With WaterNSW ceasing flows from below Weir 32 in Menindee to the lower Darling at the end of December, only water users with access to block banks will have access to water.

It’s a dire situation for irrigators and graziers reliant on the Darling River for water.

Some towns, like Menindee, have already been carting water as the river supply became unfit for human consumption.

Swimming in water affected by blue-green algae can also cause skin irritations and gastroenteritis.

WaterNSW advised property owners not to water their stock with water from the Darling River.

Mr Marsden said he was at a loss as to what to do about the water quality.

“The government’s got to supply more fresh water to households for animals, or I don’t know … I really, honestly don’t know what to do,” he said.

“I’ve got 12 race horses on my property, and I’m afraid to give them this water. I don’t know how it’s going to affect them.”

Ngiyampaa Elder Beryl Carmichael said the government had completely ignored the interests and opinions of First Nations Peoples.

Fixing the river’s health won’t be easy

The only real remedy for the deteriorating health of the Darling River is water flows.

Dr Malthus said one option for remediating the oxygen-sucking quality of blue-green algae was water aeration. The DPI has rejected this suggestion.

“The difficulty we have is scale,” senior fisheries manager Cameron Lay said.

“Aeration makes a very small impact in a localised area and, as was evidenced by the fish kill, we had poor water quality over a 40-kilometre stretch of the Darling River.

“It’s not logistically possible for us to have any meaningful impact on the oxygen levels through aeration.”

With both the DPI and WaterNSW predicting more fish kills, it raised serious concerns for the survivability of native species.

Mr Lay said native fish populations were very good at withstanding poor water quality and long periods of no flow.

“Localised fish kills like this, while very unfortunate, are not uncommon in prolonged periods of drought,” he said.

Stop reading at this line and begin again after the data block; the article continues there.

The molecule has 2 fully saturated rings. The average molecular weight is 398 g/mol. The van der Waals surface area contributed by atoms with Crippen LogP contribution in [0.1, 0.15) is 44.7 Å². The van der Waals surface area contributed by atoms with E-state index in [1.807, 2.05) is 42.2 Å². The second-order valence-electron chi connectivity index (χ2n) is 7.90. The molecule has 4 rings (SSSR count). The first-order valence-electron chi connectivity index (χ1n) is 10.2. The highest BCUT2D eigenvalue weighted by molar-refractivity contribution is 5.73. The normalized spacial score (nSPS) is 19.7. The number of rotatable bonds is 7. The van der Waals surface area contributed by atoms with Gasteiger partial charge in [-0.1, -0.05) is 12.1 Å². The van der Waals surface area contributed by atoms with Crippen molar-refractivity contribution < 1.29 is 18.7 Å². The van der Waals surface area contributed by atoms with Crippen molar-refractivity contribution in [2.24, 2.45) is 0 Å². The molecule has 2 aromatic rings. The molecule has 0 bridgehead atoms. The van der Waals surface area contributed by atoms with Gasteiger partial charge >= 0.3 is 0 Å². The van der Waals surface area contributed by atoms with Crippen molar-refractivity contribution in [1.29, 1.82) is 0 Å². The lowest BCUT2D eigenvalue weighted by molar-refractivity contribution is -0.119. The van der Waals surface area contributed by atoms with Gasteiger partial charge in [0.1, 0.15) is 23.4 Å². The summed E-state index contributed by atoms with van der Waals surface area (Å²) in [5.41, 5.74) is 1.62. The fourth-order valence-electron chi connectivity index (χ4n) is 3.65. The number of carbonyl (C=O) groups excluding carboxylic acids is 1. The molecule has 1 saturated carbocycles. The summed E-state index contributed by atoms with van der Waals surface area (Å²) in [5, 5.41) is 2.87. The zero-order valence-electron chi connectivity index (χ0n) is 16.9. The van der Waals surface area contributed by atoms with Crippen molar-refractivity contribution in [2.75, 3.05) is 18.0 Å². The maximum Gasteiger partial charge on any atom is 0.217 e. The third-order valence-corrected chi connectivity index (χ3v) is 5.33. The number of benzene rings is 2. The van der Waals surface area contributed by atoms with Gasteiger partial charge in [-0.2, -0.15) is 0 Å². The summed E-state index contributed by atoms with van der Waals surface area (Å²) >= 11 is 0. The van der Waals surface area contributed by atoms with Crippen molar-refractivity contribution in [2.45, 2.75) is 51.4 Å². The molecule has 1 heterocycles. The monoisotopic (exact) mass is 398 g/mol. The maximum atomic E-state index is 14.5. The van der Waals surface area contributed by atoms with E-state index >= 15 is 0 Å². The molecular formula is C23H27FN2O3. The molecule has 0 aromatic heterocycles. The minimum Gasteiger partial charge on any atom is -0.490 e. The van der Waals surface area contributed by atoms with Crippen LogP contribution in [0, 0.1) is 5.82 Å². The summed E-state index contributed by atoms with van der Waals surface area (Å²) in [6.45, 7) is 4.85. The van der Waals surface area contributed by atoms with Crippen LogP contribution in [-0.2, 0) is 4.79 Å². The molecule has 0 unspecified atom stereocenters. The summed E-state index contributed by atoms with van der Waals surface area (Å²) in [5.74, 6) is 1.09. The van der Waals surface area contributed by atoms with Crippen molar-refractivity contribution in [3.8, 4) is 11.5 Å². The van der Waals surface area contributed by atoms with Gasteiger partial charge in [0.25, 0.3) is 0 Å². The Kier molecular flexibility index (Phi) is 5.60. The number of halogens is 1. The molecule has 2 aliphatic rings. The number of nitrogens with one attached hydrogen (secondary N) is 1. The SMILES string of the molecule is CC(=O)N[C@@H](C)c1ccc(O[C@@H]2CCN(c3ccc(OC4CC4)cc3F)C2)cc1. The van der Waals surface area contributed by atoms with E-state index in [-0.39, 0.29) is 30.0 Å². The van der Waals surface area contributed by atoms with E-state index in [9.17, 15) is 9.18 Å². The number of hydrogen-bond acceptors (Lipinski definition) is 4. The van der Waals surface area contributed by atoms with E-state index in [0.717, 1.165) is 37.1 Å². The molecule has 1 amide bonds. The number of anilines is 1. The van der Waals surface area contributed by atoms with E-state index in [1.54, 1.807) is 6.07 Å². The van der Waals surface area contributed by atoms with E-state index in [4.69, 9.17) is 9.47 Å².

Water NSW’s Tony Webber said a solution could only come from a break in the weather.

“We’re optimistic the Queensland storm system might deliver that solution, but we’ll have to wait and see,” he said.

With no end in sight to the drought, it’s a stark reminder that the health of Australia’s biggest river systems are reliant on summer rains.

Source: ABC 2018-12

Green pick paddocks could be a deceptive feed solution

The Central West Local Land Services Ag Advisory team are recommending producers, lucky enough to receive some rain, hold off on grazing early growth or ‘green pick’ paddocks.


Over the past few months, the region has seen some sporadic rainfall; however totals and the potential outcomes vary.

Some producers are supplementary feeding, some are still complete feeding in confinement or sacrifice paddocks, and others have put stock back into pasture paddocks.

While it’s tempting to put livestock into green paddocks to reduce feeding costs, producers should assess how much feed they actually have before deciding to re-introduce stock.

After a significant rainfall event, annual plants will germinate and surviving perennial plants will start producing leaves and tillers. This early growth or ‘green pick’ is high in water content and low in dry matter.

According to Central West Local Land Services mixed farming officer Callen Thompson, dry matter is the important component of the plant as it contains nutrients livestock need for maintenance and growth.

“Grazing paddocks too early will not only reduce the pastures ability to grow, but will also have a negative effect on livestock performance,” Mr Thompson said.

“It’s important to continue feeding or supplementing until there is enough dry matter in the pasture to adequately sustain livestock.”

Central West Local Land Services district vets have also been providing regular livestock nutrition information to drought affected landholders.

Coonabarabran-based district vet Sarah Maher advises producers that sheep require at least 400 kilograms of dry matter per hectare (kg DM/ha) to maintain body weight while cattle require approximately 900kg DM/ha.

“Where dry matter is lower, livestock will be unable to ingest the required nutrients,” Ms Maher said.

“Producers should also consider pasture height, as it determines the amount an animal can eat. If available feed is very short, livestock won’t have enough time in the day to fill their gut.”

Drought ‘smokos’ and workshops targeted at addressing pasture and livestock nutrition concerns will continue to be held across the Central West in the New Year.

To find out about scheduled events, or to contact your nearest Ag Advisory staff member or district vet, please call 1300 795 299.

Source: The Land 2018-12

Sources include: ABC Rural, The Land, The Weekly Times, Stock and Land, Stock Journal, Bloomberg, Farm Online, Queensland Country Life